Lúcia Pita Sabonete holds the ATM card she received for her part in WFP's Cash for Work project.
WFP’s Cash for Work programme in Tete province has allowed food-insecure households to generate critical income during the lean season - the period before harvest when food is scarce. One participant describes her experience of the programme…
A few hours’ drive from the city of Tete in northern Mozambique, you find yourself in Nhandoa, a village surrounded by tall yellow corn stalks and vibrant vegetation set against a backdrop of green rolling hills. Amidst such scenery, deprivation does not readily spring to mind. But the lush landscape belies the harshness of an environment where food insecurity is high. Many families in Cahora Bassa district rely on agriculture for their food and are susceptible to the effects of unpredictable weather.
“This agricultural season was hampered by lack of rain, causing most crops to wither before the harvest,” explains Lúcia Pita Sabonete.
A 45-year-old widow, Lúcia is the sole caretaker of her eight grandchildren, whose parents have died. Only three of the eight are able to attend school - the rest help support the family by working in the fields.
Lúcia has also worked in gold mining to supplement the family’s minimal income but, when the lean season hit, there was only so much she could do to make up for the poor harvest.
In 2012, she was registered in WFP’s Cash for Work (CFW) programme, which addresses food gaps during the months when food insecurity is highest. Participants engage in building community assets that boost resilience and provide them with an income. In Nhandoa, WFP recently implemented two CFW projects: the creation of a community garden for seed multiplication and the construction of a centre for pregnant women.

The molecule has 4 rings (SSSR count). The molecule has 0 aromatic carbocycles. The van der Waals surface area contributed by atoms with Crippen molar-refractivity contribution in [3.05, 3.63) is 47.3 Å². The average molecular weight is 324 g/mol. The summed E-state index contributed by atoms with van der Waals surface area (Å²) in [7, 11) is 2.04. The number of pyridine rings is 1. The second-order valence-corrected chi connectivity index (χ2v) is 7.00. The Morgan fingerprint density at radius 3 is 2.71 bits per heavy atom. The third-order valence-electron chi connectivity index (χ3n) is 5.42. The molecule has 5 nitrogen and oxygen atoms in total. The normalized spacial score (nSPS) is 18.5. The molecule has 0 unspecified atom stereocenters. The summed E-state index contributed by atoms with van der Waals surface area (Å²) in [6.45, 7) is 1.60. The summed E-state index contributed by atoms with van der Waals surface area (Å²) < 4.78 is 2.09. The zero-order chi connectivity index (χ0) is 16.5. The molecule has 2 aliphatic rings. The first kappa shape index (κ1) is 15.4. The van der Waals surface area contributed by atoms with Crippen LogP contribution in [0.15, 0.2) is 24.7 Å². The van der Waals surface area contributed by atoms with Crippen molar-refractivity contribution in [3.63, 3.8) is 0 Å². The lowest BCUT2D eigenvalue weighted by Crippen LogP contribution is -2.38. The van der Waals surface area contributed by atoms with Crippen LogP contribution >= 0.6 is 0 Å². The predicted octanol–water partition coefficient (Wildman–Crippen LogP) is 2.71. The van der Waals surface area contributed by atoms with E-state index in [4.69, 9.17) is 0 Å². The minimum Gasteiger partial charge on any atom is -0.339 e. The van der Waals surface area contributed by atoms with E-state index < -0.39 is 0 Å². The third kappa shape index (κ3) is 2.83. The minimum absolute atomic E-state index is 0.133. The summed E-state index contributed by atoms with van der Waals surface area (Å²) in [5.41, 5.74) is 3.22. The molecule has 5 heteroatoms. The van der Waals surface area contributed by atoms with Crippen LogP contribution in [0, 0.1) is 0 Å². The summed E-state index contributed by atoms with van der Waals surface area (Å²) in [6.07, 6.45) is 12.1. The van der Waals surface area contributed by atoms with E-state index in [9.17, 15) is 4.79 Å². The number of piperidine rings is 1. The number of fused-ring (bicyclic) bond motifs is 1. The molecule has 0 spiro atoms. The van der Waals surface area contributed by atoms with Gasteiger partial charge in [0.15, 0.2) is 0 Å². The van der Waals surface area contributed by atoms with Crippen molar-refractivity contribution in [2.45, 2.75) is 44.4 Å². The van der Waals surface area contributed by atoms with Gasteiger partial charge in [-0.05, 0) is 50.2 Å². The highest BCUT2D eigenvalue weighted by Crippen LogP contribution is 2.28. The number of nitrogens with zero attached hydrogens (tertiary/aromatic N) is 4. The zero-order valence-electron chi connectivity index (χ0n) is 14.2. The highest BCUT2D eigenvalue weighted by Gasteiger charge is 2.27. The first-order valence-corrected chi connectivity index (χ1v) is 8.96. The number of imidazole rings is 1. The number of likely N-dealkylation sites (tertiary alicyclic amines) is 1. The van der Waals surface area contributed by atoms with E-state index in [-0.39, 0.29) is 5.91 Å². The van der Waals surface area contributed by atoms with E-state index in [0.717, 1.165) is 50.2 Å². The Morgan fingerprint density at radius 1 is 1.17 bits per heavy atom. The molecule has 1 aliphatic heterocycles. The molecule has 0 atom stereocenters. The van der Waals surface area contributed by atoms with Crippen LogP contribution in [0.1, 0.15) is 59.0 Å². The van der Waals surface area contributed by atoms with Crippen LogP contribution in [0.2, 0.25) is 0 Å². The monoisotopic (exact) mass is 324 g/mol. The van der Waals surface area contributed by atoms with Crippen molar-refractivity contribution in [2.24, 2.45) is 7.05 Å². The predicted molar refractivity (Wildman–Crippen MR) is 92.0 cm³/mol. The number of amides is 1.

Working alongside 60 other community members and supervised by a management committee of locals, Lúcia helped prepare the land and plant seeds for the garden.
In return for her labour, she received an ATM card and monthly cash transfers into a local bank account. She used the money to buy food and other necessities for herself and her family.
“I worked for four hours a day, four days a week, learning to make flower beds for cassava and sweet potatoes seeds, and also what to do after planting,” says Lúcia.
While the projects help people like Lúcia to generate money when few other options are available, the programme’s ultimate aim is to strengthen the community’s long-term resilience to disasters and climate-related shocks. The projects last no longer than four months – after that, the community assumes ownership.
“Because the garden is managed by community members, they’re able to take care of it after the end of the programme,” says Lúcia.
Just as Lúcia and other community members have planted the seeds for what has now become a flourishing garden, the seeds of teamwork and leadership produced by the project are likely to yield more successful community assets in the future.